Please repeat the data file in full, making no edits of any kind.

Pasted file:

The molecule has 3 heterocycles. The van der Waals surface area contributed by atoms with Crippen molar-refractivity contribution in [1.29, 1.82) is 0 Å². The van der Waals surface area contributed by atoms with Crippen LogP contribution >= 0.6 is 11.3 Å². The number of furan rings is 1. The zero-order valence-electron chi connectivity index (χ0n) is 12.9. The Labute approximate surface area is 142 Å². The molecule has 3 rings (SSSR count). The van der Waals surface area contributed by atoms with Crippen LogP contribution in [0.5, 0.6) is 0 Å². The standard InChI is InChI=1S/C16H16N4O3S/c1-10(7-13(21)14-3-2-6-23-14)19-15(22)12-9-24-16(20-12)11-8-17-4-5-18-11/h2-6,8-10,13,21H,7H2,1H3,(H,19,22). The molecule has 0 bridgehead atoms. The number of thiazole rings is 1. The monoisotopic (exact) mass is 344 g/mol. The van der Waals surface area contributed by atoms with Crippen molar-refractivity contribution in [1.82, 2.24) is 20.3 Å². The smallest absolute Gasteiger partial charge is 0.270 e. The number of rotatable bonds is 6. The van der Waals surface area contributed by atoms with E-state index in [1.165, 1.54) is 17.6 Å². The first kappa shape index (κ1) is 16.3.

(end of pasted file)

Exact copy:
The molecule has 3 heterocycles. The van der Waals surface area contributed by atoms with Crippen molar-refractivity contribution in [1.29, 1.82) is 0 Å². The van der Waals surface area contributed by atoms with Crippen LogP contribution >= 0.6 is 11.3 Å². The number of furan rings is 1. The zero-order valence-electron chi connectivity index (χ0n) is 12.9. The Labute approximate surface area is 142 Å². The molecule has 3 rings (SSSR count). The van der Waals surface area contributed by atoms with Crippen LogP contribution in [0.5, 0.6) is 0 Å². The standard InChI is InChI=1S/C16H16N4O3S/c1-10(7-13(21)14-3-2-6-23-14)19-15(22)12-9-24-16(20-12)11-8-17-4-5-18-11/h2-6,8-10,13,21H,7H2,1H3,(H,19,22). The molecule has 0 bridgehead atoms. The number of thiazole rings is 1. The monoisotopic (exact) mass is 344 g/mol. The van der Waals surface area contributed by atoms with Crippen molar-refractivity contribution in [1.82, 2.24) is 20.3 Å². The smallest absolute Gasteiger partial charge is 0.270 e. The number of rotatable bonds is 6. The van der Waals surface area contributed by atoms with E-state index in [1.165, 1.54) is 17.6 Å². The first kappa shape index (κ1) is 16.3.